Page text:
Branded Content” or “Content Marketing” is as old as journalism itself and, throughout its long history, it has evolved in parallel with it, taking advantage of all the potential that information technology has put within its reach.
Journalism is generally considered to have been born in 130 BC, associated with the development of the first recorded means of public information: the Acta Diurna (Rome’s daily newspaper or archive). That first “free newspaper”, initially carved in stone or metal and later inscribed on tablets, was published in the Forum, the city’s nerve centre, so that anyone who could read could have access to news of general interest.
These notices kept the inhabitants of Rome up to date with events and contained both official information from the institutions of Rome, as well as economic affairs, entertainment, events and society news (the ‘heart’ press) and even astrological readings (the horoscope).
From the Acta Diurna through the Acta Senatus to the Acta Diurna Populi Romani, the topics dealt with were adapted to the interests of the public on the one hand, but also to the particular interests of their rulers and ruling classes on the other.
The social recognition, approval and admiration of the citizens of Rome depended to a large extent on the work of the diurnarii, the name given to the professionals in charge of producing information (journalists).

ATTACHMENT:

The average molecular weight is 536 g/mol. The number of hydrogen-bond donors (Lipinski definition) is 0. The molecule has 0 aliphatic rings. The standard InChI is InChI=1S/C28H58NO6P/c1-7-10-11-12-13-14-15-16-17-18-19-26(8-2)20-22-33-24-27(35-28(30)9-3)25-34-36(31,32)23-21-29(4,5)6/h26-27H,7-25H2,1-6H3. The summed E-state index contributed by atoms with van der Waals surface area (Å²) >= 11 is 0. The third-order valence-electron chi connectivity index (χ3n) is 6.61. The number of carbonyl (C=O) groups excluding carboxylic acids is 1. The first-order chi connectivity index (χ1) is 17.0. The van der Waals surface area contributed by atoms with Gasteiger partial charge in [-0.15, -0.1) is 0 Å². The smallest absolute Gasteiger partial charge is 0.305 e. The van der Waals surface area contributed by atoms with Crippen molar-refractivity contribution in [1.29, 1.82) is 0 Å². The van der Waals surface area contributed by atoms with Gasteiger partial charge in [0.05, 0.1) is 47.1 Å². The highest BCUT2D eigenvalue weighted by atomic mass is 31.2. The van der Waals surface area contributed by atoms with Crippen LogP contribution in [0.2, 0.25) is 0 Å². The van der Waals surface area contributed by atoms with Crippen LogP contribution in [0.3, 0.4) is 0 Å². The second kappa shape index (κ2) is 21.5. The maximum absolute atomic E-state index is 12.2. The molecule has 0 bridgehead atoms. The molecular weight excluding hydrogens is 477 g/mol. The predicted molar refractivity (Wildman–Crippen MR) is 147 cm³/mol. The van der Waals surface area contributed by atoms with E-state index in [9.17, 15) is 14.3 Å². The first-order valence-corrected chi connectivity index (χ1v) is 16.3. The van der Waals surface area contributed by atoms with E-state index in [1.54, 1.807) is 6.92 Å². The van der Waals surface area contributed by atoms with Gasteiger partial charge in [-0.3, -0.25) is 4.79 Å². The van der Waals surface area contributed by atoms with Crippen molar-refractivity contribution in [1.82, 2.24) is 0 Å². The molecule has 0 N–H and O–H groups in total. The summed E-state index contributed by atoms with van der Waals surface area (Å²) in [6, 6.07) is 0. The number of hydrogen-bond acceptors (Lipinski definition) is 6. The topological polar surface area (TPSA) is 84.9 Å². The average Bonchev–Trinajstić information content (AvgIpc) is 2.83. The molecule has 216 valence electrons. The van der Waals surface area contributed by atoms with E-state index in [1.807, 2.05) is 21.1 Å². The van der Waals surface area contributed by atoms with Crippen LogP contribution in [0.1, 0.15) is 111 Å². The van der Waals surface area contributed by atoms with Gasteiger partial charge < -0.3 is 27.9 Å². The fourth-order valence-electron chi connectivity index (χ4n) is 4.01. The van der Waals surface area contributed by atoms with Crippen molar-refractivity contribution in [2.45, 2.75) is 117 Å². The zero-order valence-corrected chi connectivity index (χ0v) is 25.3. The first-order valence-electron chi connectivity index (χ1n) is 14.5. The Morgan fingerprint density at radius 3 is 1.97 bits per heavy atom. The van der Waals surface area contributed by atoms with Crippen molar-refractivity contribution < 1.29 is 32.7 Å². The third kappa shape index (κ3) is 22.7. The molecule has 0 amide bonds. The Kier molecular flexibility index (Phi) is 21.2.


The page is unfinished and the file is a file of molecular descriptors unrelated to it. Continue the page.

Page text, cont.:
But there was also a high sociological component, we could say that the information offered by the Acta Diurna established who one was or was not to be in Rome, and on this depended to a large extent the permanence or improvement in a privileged social position. Finally, merchants found in this medium of information an ideal space to make their products known, to create consumer trends and to do business.
This is how, in the first place, censorship, publicity and referrals appear, that is, any means of channelling official information towards private interests. And secondly, private information media, parallel to the official media. Thus, the figure of the praecones, civil servants who went around the city touting the news, in order to reach those (“followers”) who were not so good at reading, was joined by the strilloni (“influencers”), independent criers who offered themselves to any interested party to publicise their public, social or economic affairs in a loud voice. And as one thing led to another, the figure of the subrostani appeared, who, like agencies, sold news they claimed to know or offered information on behalf of interested third parties.
Thus we can assume that it is also at this point that illicit advertising appears. From “tell them that the battle was an heroic deed, but make it look like I didn’t tell you” to “spread this rumour, but I can’t reveal the source”, there is only one step, the one that leads from covert advertising to unfair advertising.